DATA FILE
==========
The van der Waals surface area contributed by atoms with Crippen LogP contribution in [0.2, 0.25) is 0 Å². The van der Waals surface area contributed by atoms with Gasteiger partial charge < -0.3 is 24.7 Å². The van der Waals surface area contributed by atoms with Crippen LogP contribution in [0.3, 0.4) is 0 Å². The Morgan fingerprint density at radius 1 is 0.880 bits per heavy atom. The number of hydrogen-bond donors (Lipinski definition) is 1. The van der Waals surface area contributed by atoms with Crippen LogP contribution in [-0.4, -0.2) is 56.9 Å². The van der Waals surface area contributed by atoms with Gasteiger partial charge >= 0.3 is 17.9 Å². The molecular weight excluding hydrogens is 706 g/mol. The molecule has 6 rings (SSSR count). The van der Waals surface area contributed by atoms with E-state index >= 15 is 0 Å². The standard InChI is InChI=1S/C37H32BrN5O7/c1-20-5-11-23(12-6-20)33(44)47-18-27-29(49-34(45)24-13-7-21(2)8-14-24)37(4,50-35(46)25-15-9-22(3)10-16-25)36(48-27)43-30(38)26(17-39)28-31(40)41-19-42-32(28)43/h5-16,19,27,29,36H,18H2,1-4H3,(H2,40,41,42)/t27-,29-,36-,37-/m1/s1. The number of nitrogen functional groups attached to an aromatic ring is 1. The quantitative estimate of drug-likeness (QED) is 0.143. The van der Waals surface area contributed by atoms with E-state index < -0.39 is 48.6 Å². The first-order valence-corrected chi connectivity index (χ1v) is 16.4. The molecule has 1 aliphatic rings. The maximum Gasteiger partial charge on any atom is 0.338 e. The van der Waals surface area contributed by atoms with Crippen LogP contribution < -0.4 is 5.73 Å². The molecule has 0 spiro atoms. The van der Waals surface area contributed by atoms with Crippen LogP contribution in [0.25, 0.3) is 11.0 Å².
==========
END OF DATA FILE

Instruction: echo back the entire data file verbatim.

The van der Waals surface area contributed by atoms with Crippen LogP contribution in [0.2, 0.25) is 0 Å². The van der Waals surface area contributed by atoms with Gasteiger partial charge < -0.3 is 24.7 Å². The van der Waals surface area contributed by atoms with Crippen LogP contribution in [0.3, 0.4) is 0 Å². The Morgan fingerprint density at radius 1 is 0.880 bits per heavy atom. The number of hydrogen-bond donors (Lipinski definition) is 1. The van der Waals surface area contributed by atoms with Crippen LogP contribution in [-0.4, -0.2) is 56.9 Å². The van der Waals surface area contributed by atoms with Gasteiger partial charge >= 0.3 is 17.9 Å². The molecular weight excluding hydrogens is 706 g/mol. The molecule has 6 rings (SSSR count). The van der Waals surface area contributed by atoms with E-state index >= 15 is 0 Å². The standard InChI is InChI=1S/C37H32BrN5O7/c1-20-5-11-23(12-6-20)33(44)47-18-27-29(49-34(45)24-13-7-21(2)8-14-24)37(4,50-35(46)25-15-9-22(3)10-16-25)36(48-27)43-30(38)26(17-39)28-31(40)41-19-42-32(28)43/h5-16,19,27,29,36H,18H2,1-4H3,(H2,40,41,42)/t27-,29-,36-,37-/m1/s1. The number of nitrogen functional groups attached to an aromatic ring is 1. The quantitative estimate of drug-likeness (QED) is 0.143. The van der Waals surface area contributed by atoms with E-state index < -0.39 is 48.6 Å². The first-order valence-corrected chi connectivity index (χ1v) is 16.4. The molecule has 1 aliphatic rings. The maximum Gasteiger partial charge on any atom is 0.338 e. The van der Waals surface area contributed by atoms with Crippen LogP contribution < -0.4 is 5.73 Å². The molecule has 0 spiro atoms. The van der Waals surface area contributed by atoms with Crippen LogP contribution in [0.25, 0.3) is 11.0 Å².